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Wounded bald eagle rehabilitation and investigation ongoing
NW Raptor Center press release
Sequim, WA -- The prognosis is improving for the juvenile bald eagle rescued by the Northwest Raptor & Wildlife Center on December 15 with a life-threatening gunshot wound to his left wing. "Almost a month after the shooting, the eagle's wound is healing nicely," said Center Public Relations Director, Matthew Randazzo. "We are hopeful that we will soon know when he will be able to be released from veterinary care and begin his full rehabilitation process at the Center in Sequim."
"In addition to normal medicines, we've been treating his wound with honey, which has been found to have a very beneficial effect in recent studies," said Jaye Moore, the Raptor & Wildlife Center's director. "The wound is healing beautifully, but he continues to struggle with having his left wing bandaged. Being bandaged makes an eagle unbalanced, and an unbalanced eagle has a great deal of trouble eating on his own since they typically use their talons to eat. The sooner we can get that wing free, the better he'll feel, and the less help he'll need being fed."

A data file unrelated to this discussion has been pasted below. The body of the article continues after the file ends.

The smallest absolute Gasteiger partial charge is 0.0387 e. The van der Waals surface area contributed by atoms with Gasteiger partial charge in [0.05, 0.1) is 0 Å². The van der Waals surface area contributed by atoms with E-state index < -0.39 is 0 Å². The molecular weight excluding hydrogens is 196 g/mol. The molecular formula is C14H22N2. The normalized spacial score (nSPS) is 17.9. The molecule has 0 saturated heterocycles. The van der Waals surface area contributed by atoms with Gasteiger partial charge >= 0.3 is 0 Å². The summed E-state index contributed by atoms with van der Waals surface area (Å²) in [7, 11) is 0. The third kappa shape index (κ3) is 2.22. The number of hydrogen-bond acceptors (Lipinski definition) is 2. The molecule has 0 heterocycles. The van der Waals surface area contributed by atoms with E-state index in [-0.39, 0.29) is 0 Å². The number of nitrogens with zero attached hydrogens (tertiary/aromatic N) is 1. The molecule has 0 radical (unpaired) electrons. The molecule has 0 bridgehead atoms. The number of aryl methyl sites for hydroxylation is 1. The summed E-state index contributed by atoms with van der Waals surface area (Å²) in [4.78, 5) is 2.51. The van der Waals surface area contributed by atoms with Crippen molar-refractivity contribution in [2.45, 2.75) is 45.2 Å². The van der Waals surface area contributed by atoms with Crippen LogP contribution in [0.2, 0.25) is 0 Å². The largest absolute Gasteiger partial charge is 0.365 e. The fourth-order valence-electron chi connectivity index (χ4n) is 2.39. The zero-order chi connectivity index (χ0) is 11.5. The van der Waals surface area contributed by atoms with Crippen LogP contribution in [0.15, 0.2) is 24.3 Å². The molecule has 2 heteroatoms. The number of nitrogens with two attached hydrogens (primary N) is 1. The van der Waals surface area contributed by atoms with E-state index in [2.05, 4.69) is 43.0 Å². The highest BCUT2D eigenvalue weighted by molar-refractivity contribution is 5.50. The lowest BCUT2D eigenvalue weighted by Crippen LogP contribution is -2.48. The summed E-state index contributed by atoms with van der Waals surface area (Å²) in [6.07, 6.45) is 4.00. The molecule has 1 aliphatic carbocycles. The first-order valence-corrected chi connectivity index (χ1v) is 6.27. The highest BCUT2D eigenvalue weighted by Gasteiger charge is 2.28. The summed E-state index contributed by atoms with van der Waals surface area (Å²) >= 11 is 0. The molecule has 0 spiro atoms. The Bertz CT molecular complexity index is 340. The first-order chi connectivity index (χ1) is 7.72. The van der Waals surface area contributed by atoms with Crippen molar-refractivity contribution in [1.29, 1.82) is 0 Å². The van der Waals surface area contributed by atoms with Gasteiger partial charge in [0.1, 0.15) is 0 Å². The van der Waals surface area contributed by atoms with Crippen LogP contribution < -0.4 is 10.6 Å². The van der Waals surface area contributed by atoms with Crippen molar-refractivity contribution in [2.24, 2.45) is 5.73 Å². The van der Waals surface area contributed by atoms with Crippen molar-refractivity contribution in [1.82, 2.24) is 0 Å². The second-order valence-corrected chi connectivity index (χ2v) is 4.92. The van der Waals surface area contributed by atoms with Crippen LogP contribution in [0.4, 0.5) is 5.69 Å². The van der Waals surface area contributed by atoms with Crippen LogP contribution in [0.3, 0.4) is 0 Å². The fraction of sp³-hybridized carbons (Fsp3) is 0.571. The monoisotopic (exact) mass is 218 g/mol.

"One thing I know for sure," said Moore, "is that this young eagle is a trooper. He's tough, and he's got an attitude. We think he'll pull through."
Recovered outside of Beaver, Washington with a fractured ulna bone in its left wing caused by a bullet believed to have been shot from a.22-caliber rifle, the juvenile male bald eagle is currently recuperating at a local veterinary hospital. It is still unclear whether surgery may be needed on the fractured bone -- or whether the eagle may eventually be able to fly again.
Fundraising efforts on the eagle's behalf are still ongoing, as is Washington Department of Fish and Wildlife's search for the person who illegally shot the eagle. "We thank everyone who has sent in donations or tips regarding the shooting," says Randazzo. "We know that the Washington Department of Fish and Wildlife is working very hard to identify and build a case against the person responsible. Hopefully, anyone in possession of information pertaining to this crime will come forward and make a statement that the abuse of bald eagles is not tolerated on the Olympic Peninsula."
Tips leading to the capture of the person who shot this eagle can be sent to Matthew@NWRaptorCenter.com and to Washington Department of Fish and Wildlife at 1-877-933-9847. Those interested in donating to help for the care of the eagle may visit NWRaptorCenter.com or on Facebook.